Thursday, February 11, 2010
BOYCE THOMPSON INSTITUTE
(click image to enlarge)
Another failed attempt at saving something special, this time at the hands of the City of Yonkers. After leaving in 1978, the institute was occupied through 1997, only to be acquired by the city in 1999. After abatement was completed, the city decided not to use it as a school, several proposals for reuse came and went and in 2004, plans by a real estate company were brought to the table – which obviously did not come to fruition. Now, practically beyond reasonable budgetary repair, the building will surely see its demise in years to come.
Thanks to Hudson Valley Ruins for much of the information here.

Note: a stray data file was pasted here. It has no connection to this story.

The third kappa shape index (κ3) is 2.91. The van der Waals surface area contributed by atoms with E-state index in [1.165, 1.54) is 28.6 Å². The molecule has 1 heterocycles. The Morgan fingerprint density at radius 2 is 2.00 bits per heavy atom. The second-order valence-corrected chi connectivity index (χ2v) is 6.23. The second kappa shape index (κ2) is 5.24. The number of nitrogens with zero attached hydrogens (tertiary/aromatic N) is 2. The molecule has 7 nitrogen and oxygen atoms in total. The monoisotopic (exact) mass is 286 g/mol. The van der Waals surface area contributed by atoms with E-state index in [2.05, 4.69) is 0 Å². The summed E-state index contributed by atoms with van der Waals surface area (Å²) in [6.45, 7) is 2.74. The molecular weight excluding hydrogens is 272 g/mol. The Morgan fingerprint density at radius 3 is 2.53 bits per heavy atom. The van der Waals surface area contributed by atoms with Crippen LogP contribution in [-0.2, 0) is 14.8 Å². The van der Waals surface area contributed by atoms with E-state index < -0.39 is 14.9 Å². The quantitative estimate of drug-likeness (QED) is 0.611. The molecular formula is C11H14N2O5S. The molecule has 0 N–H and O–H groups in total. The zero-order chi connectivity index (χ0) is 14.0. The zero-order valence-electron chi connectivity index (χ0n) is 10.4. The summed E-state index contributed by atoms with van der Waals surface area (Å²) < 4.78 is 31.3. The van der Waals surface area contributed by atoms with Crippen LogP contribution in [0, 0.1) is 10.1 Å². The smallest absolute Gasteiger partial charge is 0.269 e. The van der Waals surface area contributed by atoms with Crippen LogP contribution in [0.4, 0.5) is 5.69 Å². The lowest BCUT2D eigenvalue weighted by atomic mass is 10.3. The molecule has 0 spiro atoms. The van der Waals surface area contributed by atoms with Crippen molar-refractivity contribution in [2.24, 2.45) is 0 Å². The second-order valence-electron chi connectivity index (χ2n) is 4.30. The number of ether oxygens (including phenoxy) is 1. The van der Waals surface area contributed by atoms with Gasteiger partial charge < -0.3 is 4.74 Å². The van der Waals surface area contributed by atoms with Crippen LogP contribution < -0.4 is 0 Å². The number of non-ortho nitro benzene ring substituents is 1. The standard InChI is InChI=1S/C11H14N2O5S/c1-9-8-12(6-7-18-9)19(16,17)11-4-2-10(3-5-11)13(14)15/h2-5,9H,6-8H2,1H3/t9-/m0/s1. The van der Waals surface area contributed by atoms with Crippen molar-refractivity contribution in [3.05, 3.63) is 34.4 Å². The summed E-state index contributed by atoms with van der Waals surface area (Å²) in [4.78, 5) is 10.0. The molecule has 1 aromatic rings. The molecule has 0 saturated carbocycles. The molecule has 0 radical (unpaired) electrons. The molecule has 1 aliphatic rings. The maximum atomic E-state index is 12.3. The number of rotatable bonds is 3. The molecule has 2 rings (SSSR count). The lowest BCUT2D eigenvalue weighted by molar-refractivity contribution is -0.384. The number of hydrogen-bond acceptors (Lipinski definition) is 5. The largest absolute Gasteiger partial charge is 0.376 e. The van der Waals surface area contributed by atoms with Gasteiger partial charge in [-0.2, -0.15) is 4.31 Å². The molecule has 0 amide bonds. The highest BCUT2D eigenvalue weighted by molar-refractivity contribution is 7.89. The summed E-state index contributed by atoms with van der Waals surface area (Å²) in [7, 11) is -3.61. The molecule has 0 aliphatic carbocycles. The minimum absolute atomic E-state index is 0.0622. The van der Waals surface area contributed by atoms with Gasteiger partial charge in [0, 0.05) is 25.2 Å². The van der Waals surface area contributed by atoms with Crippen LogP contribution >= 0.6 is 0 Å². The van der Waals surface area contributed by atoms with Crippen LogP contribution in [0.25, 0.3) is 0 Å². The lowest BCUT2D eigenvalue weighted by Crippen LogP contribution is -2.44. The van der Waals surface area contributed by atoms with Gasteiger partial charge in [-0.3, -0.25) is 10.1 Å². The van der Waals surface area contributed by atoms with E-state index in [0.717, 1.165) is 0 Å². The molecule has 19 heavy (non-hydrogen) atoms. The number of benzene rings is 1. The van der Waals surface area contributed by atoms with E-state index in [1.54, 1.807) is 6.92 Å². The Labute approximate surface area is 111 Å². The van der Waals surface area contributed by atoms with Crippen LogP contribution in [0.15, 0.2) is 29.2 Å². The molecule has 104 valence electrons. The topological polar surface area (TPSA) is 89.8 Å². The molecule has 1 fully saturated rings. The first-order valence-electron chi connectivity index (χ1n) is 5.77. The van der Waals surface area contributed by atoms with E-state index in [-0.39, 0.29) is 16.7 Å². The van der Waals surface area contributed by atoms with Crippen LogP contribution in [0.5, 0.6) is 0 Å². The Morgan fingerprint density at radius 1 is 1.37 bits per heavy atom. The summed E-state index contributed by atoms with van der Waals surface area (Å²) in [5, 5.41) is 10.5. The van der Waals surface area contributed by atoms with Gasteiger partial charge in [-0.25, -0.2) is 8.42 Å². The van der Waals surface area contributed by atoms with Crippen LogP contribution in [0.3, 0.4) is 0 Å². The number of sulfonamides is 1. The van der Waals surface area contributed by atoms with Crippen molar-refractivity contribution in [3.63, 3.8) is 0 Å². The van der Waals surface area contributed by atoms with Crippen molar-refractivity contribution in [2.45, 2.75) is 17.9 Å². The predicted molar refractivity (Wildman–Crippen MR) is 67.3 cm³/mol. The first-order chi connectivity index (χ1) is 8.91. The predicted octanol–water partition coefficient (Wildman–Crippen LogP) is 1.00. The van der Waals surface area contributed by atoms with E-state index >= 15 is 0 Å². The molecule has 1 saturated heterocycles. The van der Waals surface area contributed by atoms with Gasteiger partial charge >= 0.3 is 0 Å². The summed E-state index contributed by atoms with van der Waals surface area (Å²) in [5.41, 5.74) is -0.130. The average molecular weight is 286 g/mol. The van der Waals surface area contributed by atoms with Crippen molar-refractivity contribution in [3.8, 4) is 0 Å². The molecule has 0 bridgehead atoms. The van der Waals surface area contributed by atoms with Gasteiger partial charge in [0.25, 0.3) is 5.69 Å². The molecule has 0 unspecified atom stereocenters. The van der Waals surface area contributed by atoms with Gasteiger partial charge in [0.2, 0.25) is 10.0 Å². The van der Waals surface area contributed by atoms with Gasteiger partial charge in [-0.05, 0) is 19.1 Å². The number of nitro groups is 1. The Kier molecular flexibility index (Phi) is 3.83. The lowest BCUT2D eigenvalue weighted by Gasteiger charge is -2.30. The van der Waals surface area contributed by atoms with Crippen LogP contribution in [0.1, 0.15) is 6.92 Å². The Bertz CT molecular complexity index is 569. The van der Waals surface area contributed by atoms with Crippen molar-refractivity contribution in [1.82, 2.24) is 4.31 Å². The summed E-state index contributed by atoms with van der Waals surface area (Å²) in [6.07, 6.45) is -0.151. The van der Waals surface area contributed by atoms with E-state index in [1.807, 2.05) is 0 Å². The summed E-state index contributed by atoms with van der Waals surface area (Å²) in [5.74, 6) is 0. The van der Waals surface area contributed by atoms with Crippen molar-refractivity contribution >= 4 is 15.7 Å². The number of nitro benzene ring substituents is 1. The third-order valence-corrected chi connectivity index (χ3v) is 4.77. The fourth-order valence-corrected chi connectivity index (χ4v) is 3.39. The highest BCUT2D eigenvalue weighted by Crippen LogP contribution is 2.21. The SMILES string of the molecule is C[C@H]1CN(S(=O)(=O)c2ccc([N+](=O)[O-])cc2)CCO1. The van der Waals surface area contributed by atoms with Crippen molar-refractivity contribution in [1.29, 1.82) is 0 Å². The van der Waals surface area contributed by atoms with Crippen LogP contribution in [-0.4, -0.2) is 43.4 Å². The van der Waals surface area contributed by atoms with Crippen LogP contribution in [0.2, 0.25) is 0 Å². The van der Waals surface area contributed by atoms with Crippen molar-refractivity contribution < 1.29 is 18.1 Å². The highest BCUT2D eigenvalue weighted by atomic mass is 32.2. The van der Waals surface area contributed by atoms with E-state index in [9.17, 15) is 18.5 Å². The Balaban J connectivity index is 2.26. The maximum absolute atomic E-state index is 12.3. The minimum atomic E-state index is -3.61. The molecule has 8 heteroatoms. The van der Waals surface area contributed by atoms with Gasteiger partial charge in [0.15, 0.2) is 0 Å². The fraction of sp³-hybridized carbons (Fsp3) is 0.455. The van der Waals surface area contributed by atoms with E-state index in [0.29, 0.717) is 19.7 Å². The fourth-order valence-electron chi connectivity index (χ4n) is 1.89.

THE HISTORY: "Thompson’s most significant achievement was yet to be realized. He stated at the time: 'There will be two hundred million people in this country pretty soon. It’s going to be a question of bread, of primary food supply. That question is beyond politicians and sociologists. I think I will work out some institution to deal with plant physiology, to help protect the basic needs of the 200 million. Not a uplift foundation, but a scientific institution dealing with definite things, like germination, parasites, plant diseases, and plant potentialities.' /// And so in 1919, he began to obtain property opposite his Yonkers home to house the Boyce Thompson Institute for Plant Research, created with an initial investment of $1 million dollars, an amount to which much more was added over the years. /// The Institute was formally dedicated on September 24, 1924. The original building had a total floor space of 85,764 sq. ft. There was an arboretum and greenhouse space of over 16,000 sq. ft. The Institute used to own more than 300 acres of rich agricultural land for field plots. /// William Boyce Thompson died of pneumonia on June 27, 1930, at the Alders. His health had been declining since 1926, and he had only recently returned to Yonkers from a long convalescence in Arizona. The funeral, on June 29, 1930, drew a virtual who’s who of American Society. /// The Boyce Thompson Institute later became a part of Cornell University and was moved to its Ithaca campus in 1978, after 54 years in Yonkers." – John D'Agnillo